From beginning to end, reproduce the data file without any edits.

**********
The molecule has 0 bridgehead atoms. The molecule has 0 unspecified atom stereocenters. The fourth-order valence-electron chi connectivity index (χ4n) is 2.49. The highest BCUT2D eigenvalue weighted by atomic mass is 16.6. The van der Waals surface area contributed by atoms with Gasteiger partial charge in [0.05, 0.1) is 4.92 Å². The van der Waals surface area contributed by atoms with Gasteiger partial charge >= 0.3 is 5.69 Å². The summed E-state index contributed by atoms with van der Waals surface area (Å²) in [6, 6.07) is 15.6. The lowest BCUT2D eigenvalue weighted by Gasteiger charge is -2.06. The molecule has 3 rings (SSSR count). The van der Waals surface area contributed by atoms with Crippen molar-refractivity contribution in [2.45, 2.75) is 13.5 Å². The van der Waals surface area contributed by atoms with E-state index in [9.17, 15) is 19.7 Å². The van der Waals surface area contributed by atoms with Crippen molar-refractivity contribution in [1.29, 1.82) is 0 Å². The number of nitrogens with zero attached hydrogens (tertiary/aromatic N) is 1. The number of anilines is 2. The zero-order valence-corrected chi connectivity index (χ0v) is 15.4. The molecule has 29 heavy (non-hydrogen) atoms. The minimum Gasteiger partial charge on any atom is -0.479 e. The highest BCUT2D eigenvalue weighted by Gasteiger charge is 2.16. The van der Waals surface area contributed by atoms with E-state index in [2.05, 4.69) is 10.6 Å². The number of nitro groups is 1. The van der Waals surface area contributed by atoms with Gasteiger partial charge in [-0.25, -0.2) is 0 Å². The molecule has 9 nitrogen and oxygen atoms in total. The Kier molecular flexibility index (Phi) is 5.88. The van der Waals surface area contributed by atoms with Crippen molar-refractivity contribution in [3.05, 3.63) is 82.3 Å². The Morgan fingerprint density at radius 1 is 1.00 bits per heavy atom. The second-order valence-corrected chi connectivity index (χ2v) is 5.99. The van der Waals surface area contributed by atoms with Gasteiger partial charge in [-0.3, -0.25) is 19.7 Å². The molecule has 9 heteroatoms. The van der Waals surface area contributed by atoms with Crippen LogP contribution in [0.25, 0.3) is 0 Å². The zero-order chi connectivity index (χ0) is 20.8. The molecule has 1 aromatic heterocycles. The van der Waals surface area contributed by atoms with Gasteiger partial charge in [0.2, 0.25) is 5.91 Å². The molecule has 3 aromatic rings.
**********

The molecule has 0 bridgehead atoms. The molecule has 0 unspecified atom stereocenters. The fourth-order valence-electron chi connectivity index (χ4n) is 2.49. The highest BCUT2D eigenvalue weighted by atomic mass is 16.6. The van der Waals surface area contributed by atoms with Gasteiger partial charge in [0.05, 0.1) is 4.92 Å². The van der Waals surface area contributed by atoms with Gasteiger partial charge >= 0.3 is 5.69 Å². The summed E-state index contributed by atoms with van der Waals surface area (Å²) in [6, 6.07) is 15.6. The lowest BCUT2D eigenvalue weighted by Gasteiger charge is -2.06. The molecule has 3 rings (SSSR count). The van der Waals surface area contributed by atoms with Crippen molar-refractivity contribution in [2.45, 2.75) is 13.5 Å². The van der Waals surface area contributed by atoms with E-state index in [9.17, 15) is 19.7 Å². The van der Waals surface area contributed by atoms with Crippen molar-refractivity contribution in [1.29, 1.82) is 0 Å². The number of nitrogens with zero attached hydrogens (tertiary/aromatic N) is 1. The number of anilines is 2. The zero-order valence-corrected chi connectivity index (χ0v) is 15.4. The molecule has 29 heavy (non-hydrogen) atoms. The minimum Gasteiger partial charge on any atom is -0.479 e. The highest BCUT2D eigenvalue weighted by Gasteiger charge is 2.16. The van der Waals surface area contributed by atoms with E-state index in [2.05, 4.69) is 10.6 Å². The number of nitro groups is 1. The van der Waals surface area contributed by atoms with Gasteiger partial charge in [-0.25, -0.2) is 0 Å². The molecule has 9 nitrogen and oxygen atoms in total. The Kier molecular flexibility index (Phi) is 5.88. The van der Waals surface area contributed by atoms with Crippen molar-refractivity contribution in [3.05, 3.63) is 82.3 Å². The Morgan fingerprint density at radius 1 is 1.00 bits per heavy atom. The second-order valence-corrected chi connectivity index (χ2v) is 5.99. The van der Waals surface area contributed by atoms with Gasteiger partial charge in [-0.3, -0.25) is 19.7 Å². The molecule has 9 heteroatoms. The van der Waals surface area contributed by atoms with Crippen LogP contribution in [0.25, 0.3) is 0 Å². The zero-order chi connectivity index (χ0) is 20.8. The molecule has 1 aromatic heterocycles. The van der Waals surface area contributed by atoms with Gasteiger partial charge in [0.2, 0.25) is 5.91 Å². The molecule has 3 aromatic rings.